destroyed. (Def. Supp. Br. at 14-15). Contrarily, Plaintiff argues that the factfinder could use
the depreciation value used by Defendant. (Tr. 35:1-10). While Plaintiff does not directly argue
that the Court should apply Defendant’s contents’ depreciation value to Plaintiff’s proffered
contents’ RCV, (see Tr. 15:25-25:25), presumably Plaintiff intends for the Court to apply a
similar analysis as what Plaintiff urges on structure, (Tr. 35:1-10), and so the Court would be
The Court notes that Plaintiff’s Opposition to the instant motion only included a single exhibit—Plaintiff’s
Certification. (See D.E. No. 28).
encouraged to look at Exhibit H, (D.E. No. 25-9, Ex. H, Tobler Letter), for a proffered
The Court rejects Plaintiff’s argument for the following three reasons. First, Plaintiff
offers no legal authority which supports the Court assigning Defendant’s proffered depreciation
value to Plaintiff’s different and larger RCV value, and thus, this would not be a reasonable
inference for the Court to draw. Second, there is record evidence as to contents which suggests
that Plaintiff’s proffered RCV is different than Defendant’s in large part due to Plaintiff claiming
items different from those Defendant considered. (D.E. No. 25-9, Ex. J at 4). So, the parties are
discussing different property. It would not be a reasonable inference for the Court to apply a
depreciation value that Defendant created based on different underlying property to Plaintiff’s
RCV. Third, to the extent that Plaintiff argues that Defendant’s depreciation value based on the
property it was assessing is so similar to the underlying property that Plaintiff claims that the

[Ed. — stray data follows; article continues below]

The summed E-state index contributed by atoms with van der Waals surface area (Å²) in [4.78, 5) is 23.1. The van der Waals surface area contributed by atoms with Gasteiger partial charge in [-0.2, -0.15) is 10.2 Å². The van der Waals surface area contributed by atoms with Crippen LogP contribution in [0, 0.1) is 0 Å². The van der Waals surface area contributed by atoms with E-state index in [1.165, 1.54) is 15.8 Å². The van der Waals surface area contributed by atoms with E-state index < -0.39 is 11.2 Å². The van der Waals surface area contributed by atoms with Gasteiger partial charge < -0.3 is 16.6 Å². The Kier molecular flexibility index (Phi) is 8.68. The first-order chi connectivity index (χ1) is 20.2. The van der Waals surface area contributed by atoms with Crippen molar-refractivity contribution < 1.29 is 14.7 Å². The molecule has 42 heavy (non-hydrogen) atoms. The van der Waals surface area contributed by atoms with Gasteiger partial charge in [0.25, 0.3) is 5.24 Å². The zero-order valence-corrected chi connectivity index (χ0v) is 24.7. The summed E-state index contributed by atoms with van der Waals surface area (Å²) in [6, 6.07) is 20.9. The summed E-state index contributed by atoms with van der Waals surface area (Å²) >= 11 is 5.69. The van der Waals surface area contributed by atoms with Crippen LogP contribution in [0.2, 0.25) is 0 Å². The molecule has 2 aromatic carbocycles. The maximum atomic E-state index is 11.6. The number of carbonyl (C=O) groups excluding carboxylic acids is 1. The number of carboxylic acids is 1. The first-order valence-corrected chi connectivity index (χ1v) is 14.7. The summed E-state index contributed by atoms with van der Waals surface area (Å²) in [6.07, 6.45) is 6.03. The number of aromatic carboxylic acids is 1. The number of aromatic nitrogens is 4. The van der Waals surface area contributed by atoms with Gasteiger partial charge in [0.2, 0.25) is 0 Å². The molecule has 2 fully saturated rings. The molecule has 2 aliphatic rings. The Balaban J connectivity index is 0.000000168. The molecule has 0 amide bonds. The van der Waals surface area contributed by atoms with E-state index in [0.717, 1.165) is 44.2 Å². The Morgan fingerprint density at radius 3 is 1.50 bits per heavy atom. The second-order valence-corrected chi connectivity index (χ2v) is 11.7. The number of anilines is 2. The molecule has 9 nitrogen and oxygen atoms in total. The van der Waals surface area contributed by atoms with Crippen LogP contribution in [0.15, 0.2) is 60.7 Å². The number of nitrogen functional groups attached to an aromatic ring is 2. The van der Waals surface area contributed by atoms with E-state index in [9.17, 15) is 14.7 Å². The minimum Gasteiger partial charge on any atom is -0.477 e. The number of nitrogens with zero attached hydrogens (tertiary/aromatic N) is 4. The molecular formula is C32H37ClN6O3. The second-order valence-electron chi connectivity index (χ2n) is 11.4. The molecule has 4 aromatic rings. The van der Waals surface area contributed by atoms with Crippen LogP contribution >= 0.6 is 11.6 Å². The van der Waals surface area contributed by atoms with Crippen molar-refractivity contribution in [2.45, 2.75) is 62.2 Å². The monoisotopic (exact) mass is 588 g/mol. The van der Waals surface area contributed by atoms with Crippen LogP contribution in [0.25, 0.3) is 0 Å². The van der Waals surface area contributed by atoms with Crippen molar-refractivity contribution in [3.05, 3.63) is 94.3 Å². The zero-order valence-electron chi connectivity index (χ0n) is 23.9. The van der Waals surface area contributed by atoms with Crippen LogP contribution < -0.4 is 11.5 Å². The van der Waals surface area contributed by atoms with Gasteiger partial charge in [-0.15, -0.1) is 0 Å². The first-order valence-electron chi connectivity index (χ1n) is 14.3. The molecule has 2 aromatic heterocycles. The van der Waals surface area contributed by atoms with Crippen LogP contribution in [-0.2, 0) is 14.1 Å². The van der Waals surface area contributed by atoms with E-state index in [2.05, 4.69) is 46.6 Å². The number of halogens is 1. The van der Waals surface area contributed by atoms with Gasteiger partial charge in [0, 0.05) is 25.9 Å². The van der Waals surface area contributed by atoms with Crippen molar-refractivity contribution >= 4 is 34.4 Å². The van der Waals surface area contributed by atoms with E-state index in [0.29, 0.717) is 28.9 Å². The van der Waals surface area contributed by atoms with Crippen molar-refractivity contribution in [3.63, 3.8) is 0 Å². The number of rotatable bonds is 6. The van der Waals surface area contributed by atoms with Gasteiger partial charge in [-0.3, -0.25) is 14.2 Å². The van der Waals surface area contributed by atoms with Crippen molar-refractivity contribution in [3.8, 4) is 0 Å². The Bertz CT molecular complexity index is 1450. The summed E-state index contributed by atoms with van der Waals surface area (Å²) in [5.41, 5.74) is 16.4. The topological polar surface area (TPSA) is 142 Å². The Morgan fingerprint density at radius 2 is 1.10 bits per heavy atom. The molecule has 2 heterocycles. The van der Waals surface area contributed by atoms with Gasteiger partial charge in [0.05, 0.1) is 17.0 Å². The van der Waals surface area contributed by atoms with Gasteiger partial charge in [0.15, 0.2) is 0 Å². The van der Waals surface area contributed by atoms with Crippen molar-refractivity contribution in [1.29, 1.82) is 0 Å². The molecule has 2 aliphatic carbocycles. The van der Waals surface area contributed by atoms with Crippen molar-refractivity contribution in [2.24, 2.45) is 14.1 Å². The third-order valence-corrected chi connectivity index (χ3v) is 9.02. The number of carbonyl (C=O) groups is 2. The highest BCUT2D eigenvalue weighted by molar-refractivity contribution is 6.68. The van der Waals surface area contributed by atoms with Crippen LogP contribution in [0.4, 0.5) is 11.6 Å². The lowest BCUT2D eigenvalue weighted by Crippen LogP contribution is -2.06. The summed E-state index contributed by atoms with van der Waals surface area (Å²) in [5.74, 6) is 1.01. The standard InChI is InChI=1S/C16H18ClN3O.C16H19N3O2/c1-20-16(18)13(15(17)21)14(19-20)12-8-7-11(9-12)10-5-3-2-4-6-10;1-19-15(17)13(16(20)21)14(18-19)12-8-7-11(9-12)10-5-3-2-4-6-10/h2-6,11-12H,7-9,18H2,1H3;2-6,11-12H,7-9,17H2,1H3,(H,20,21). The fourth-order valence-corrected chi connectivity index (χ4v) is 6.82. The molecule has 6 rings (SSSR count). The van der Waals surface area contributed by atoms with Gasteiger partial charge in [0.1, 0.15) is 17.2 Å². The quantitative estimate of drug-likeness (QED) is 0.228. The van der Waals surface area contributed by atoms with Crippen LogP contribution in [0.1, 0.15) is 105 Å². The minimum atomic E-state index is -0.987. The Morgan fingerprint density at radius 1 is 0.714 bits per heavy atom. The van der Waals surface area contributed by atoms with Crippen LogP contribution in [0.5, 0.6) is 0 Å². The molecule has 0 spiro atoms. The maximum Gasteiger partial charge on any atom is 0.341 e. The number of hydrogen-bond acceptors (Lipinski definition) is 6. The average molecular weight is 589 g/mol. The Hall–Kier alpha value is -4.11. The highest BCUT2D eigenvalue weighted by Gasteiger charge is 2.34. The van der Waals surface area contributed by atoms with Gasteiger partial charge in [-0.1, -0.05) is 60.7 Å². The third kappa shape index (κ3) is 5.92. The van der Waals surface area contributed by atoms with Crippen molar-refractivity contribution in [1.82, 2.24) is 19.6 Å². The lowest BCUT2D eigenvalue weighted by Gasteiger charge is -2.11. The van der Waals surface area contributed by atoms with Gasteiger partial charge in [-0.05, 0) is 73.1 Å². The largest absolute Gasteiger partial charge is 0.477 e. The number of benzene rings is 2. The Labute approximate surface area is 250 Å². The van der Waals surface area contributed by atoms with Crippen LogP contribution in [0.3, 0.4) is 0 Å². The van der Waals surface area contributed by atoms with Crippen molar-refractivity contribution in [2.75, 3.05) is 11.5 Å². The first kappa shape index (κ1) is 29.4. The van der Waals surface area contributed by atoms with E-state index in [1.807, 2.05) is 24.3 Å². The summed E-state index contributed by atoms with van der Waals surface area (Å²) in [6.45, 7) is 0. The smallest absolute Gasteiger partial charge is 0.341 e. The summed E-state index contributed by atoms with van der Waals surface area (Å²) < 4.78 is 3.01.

same depreciation can be assigned, this factual assertion is not made by reference to record
evidence, rather it is merely made by attorney argument.
Thus, Plaintiff cites record evidence of a proffered RCV value without a depreciation
The New Jersey Supreme Court has explicitly rejected RCV alone (i.e., without
depreciation) as a measure of ACV. Thus, here, Plaintiff has failed to show a disputed ACV by
citation to record evidence. And so, Plaintiff has failed to raise a genuine issue of material fact
as to a breach of contract for failure to pay proper ACV as to contents.
Plaintiff Cannot Reserve Until Trial Bringing Forth Evidence of a
Defendant argues that Plaintiff may not rely on the mere allegations of his pleadings and
may not wait until trial to present his proof of ACV. (Def. Rep. Br. at 7-10). Plaintiff argues
that he may provide testimony as to depreciation at trial. (Pl. Br. at 5).
It is a fundamental principle of summary judgment that the parties must present record
evidence at the motion lest summary judgment fails to serve its purpose. The Second Circuit
recognized this idea, stating,
“[Here,] we have from the plaintiff not even a denial of the basic
facts, but only an assertion that at trial she may produce further
evidence, which she is now holding back, to controvert
[defendant’s defense to plaintiff’s claim]. If one may thus reserve
one’s evidence when faced with a motion for summary judgment [,
summary judgment would be rarely useful].”
Engl v. Aetna Life Ins. Co., 139 F.2d 469, 473 (2d Cir. 1943). The Third Circuit adopted the
Engl court’s reasoning, stating “mere formal denials or general allegations which do not show
the facts in detail and with precision are insufficient to prevent the award of summary judgment.”
Out Front Prods., Inc. v. Magrid, 748 F.2d 166, 172 (3d Cir. 1984).
Accordingly, the Court finds that Plaintiff’s argument that he will present evidence of